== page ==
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Electrical Engineering and Computer Science

Trio Wins Rummer Design Award

Published on July 12th, 2013 by Michelle Ward

Successfully turning a remote-controlled toy helicopter into an autonomous drone earned three seniors departmental honors and a $1,000 cash award. 

The team of Joseph Pince, Ben Weintrub, and Ashley Jurgeson won the Computer Engineering (CoE) Rummer Design Award for its senior project. (Video here.) The group divided the yearlong endeavor into three smaller individual projects, on-board software development, a communication system, and an Android app, that when combined achieved autonomous flight to a specified location. 

“Winning the Rummer Award was quite validating,” said Jurgeson. “It helped me feel like the thing we had been working on for an entire year meant something. We accomplished something quite fantastic.” 

Distinguished Professor Joseph Evans, who teaches the Computer Systems Design Laboratory course (EECS 542), selected the winning team.While all six teams received the same base equipment, a Parrot AR. Drone 2.0 and a Nexus computer tablet, they had tremendous flexibility in building their system.

Pince developed the main flight control algorithm, which integrated the on-board operating system and programs with added sensors. The modified drone could then communicate with internal and external applications and process navigation data. After receiving coordinates, the drone would lift, rotate, fly five meters, and repeat the process to ensure it stayed on course.  

“It was a platform we had to learn from scratch, so there was a lot of research and experimentation. It was a great learning experience,” said Pince. “The project helped me get my job with Digital Ally [a Lenexa-based company that specializes in advanced surveillance equipment for law enforcement].”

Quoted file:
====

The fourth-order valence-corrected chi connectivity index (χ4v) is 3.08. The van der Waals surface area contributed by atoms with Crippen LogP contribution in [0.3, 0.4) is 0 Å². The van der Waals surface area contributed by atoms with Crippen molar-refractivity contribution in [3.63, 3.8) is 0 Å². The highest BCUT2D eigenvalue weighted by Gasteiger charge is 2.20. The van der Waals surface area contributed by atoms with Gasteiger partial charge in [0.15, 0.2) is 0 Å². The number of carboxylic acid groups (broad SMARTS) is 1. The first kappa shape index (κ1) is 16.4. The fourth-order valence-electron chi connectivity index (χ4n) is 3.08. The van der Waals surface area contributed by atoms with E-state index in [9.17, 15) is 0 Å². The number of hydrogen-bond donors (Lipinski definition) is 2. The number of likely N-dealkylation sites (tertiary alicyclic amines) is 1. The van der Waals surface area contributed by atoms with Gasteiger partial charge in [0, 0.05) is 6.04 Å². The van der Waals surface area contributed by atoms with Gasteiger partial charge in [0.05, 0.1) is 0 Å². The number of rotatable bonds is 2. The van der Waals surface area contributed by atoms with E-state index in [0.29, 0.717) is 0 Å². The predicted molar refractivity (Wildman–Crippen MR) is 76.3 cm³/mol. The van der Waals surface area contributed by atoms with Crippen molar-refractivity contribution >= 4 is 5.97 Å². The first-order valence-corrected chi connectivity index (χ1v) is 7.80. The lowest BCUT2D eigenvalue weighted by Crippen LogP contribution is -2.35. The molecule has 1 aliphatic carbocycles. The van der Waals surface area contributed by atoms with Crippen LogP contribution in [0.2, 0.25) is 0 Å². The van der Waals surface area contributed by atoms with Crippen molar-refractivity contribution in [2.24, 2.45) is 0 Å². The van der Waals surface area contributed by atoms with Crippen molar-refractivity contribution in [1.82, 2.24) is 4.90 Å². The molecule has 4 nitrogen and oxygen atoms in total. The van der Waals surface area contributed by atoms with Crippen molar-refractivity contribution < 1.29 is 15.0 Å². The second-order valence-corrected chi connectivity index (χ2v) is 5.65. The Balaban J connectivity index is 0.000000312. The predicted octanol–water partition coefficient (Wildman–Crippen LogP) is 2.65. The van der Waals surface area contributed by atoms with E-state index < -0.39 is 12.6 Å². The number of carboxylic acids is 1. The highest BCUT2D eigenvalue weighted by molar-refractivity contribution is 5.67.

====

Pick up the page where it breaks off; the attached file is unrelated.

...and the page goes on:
Weintrub developed a one-way communication system that sent updated latitude, longitude, and compass measurements to the drone. Affixed to the top of the drone, an Arduino circuit board connected the navigational tools and sent updates via a serial port. It enabled an interactive drone that could take input from sensors and control outputs, such as propellers.

“I get a feeling it is what the business world would be like for an engineer. You are given a problem, and it might not be very well defined at the time. But that is part of the job, you have to come up with the solution,” said Weintrub, who will graduate this fall with a double major in physics and engineering physics. ”It was a lot of fun.”

With no Android programming experience on the team, Jurgeson volunteered for the endeavor. Like her teammates, she first conducted extensive research. Through trial and error, Jurgeson developed an app that would open a map on an Android device, allow a user to select a location, and send its latitude and longitude to the drone. It used Wifi to send the coordinates to the drone.

“The entire thing was quite a challenge, but it was a lot of fun,” said Jurgeson, who is now working for Aeroflex, a provider of specialized test and measurement equipment. “It [the class] allows you to apply everything you have been developing―all the knowledge, skills,  teamwork, research, and coding—into one giant project.”